During the 19th century, the valley was largely inhabited by bands of the Kalapuya tribe of Native Americans. As many as 90% of the Kalapuya may have died as a result of an epidemic of "fever and ague" that hit the area between 1830 and 1833.
The Hudson's Bay Company controlled the fur trade in the valley and the rest of Oregon Country in the 1820s and 1830s from its Columbia District headquarters at Fort Vancouver. Joint U.S.–British occupancy, in effect since the Treaty of 1818, ended in 1846 with the Oregon Treaty.
The Willamette Valley was connected to California's Central Valley by the Siskiyou Trail. The first European settlements in the valley were at Oregon City and Champoeg. The first institution of higher learning on the West Coast, today's Willamette University, was founded in the valley at Salem by Jason Lee, one of the many Oregon missionaries who settled in the valley.
A massively productive agricultural area, the valley was widely publicized from the 1820s as a 'promised land' of the 'flowing milk and honey' sort and became, at Oregon City, the destination of choice for the oxen-drawn wagon trains of organized emigrants traveling west on the perilous and rough 1,800 to 2,100 miles (2,900 to 3,400 km) of roadbeds of the Oregon Trail in the 1840s–1880s.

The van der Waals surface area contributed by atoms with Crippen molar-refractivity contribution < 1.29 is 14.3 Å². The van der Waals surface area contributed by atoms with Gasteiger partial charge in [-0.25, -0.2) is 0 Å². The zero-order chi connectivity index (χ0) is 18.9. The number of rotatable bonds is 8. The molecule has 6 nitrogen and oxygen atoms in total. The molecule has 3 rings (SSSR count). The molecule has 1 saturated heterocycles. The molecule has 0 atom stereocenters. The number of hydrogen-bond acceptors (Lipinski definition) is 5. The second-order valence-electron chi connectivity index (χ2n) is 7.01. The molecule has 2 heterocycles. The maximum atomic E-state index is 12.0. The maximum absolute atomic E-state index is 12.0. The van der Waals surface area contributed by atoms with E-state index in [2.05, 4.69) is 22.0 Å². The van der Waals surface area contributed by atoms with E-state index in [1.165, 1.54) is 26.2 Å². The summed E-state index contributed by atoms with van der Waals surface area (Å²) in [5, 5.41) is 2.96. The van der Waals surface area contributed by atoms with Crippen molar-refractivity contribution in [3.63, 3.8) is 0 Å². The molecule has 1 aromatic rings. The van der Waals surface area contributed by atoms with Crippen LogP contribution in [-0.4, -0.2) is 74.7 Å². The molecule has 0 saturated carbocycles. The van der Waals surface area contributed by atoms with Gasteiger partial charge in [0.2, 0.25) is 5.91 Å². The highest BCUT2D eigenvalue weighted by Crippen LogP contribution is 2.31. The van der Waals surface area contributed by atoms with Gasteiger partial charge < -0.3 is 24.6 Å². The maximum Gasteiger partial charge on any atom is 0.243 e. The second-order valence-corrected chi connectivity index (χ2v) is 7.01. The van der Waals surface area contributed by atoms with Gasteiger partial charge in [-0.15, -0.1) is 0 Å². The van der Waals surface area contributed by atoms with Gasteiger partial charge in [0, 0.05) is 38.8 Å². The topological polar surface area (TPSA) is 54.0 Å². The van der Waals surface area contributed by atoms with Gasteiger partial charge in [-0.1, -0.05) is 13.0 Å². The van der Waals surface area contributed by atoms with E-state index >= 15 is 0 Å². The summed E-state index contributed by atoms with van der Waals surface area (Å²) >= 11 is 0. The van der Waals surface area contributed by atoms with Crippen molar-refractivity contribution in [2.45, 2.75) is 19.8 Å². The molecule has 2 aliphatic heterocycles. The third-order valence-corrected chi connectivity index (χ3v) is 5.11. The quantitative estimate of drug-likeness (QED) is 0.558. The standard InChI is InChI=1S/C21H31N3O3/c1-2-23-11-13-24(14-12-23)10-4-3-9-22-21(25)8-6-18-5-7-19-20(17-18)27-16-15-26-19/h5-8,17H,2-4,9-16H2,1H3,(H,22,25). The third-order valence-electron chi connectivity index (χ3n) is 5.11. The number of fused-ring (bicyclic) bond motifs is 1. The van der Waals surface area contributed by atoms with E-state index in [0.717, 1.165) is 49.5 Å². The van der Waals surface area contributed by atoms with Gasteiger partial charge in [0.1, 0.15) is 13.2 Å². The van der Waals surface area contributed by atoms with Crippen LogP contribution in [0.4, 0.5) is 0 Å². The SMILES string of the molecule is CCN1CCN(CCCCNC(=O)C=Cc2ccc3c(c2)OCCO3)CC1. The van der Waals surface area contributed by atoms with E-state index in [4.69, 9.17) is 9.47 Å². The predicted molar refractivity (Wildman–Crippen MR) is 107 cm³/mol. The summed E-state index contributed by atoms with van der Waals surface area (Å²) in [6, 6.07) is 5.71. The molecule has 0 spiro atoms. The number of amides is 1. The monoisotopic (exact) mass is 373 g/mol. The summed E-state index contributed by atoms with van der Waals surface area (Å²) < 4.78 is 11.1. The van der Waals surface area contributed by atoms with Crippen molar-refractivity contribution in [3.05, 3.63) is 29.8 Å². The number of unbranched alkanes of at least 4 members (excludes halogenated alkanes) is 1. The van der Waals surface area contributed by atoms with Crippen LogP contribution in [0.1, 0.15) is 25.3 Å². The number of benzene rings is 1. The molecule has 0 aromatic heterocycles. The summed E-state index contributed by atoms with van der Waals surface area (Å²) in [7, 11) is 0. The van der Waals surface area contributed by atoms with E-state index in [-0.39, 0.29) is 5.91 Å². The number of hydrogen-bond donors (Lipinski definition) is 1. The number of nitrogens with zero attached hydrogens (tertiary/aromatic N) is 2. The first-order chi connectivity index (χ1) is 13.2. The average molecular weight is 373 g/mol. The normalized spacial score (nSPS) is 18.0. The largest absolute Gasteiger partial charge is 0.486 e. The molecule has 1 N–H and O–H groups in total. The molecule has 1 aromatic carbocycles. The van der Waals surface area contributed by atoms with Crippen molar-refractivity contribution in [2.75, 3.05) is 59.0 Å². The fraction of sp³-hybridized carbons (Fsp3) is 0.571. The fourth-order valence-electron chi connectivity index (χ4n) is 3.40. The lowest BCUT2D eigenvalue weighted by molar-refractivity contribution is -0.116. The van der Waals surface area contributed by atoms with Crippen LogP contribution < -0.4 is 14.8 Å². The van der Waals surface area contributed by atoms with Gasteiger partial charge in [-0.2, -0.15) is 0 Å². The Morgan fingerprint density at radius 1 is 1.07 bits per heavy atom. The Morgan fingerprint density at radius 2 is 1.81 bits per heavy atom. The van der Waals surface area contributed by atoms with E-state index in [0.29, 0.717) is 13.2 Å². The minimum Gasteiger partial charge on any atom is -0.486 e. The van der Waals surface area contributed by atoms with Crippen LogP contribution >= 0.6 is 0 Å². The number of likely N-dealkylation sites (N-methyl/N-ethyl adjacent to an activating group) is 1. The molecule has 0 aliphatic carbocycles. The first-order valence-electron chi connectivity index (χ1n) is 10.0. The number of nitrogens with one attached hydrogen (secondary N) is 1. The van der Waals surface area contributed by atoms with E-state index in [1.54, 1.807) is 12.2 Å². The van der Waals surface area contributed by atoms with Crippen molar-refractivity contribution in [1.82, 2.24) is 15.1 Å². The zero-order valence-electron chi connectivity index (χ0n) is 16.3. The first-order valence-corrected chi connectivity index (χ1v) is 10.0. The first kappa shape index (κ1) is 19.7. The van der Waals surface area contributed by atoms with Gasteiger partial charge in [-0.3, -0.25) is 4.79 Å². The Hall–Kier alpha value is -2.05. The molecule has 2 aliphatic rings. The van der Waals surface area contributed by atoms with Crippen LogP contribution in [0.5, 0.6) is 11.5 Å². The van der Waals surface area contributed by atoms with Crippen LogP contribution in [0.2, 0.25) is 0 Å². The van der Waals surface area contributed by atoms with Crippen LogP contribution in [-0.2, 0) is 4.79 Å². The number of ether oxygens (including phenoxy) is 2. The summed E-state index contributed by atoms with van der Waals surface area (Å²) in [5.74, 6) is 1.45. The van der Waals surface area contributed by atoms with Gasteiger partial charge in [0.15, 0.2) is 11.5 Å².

After the reports of the Lewis and Clark Expedition were published about 1807, a small steadily increasing stream of isolated pioneer groups began settling the valley and improving the explored road from the east set up by the fur traders and mountain men as they came. From the 1841 trail opening, when the effort of many over many years finally widened the fur traders' mule trails into an improved rough road just capable of carrying the width of a wagon, settlers charged into the region along the new trail, creating new settlements centered about colonial Oregon City as the early capital, even before ownership of the region was settled.
So many came, the valley led the way to achieving statehood in less than 16 years after its ownership was settled on the United States in 1846. A small part of the Willamette Valley eco region is in southwestern Washington around the city of Vancouver, which was once the site of an early colonial-era settlement—Fort Vancouver.
The Willamette Valley—served with its saw mills, lush productive farms, handy river transport network, and nearby timber and mineral resources—developed naturally as a cultural and major commercial hub, as the Oregon Country became the Oregon Territory. The valley forms the cultural and political heart of Oregon and is currently home to 70% of Oregon's population.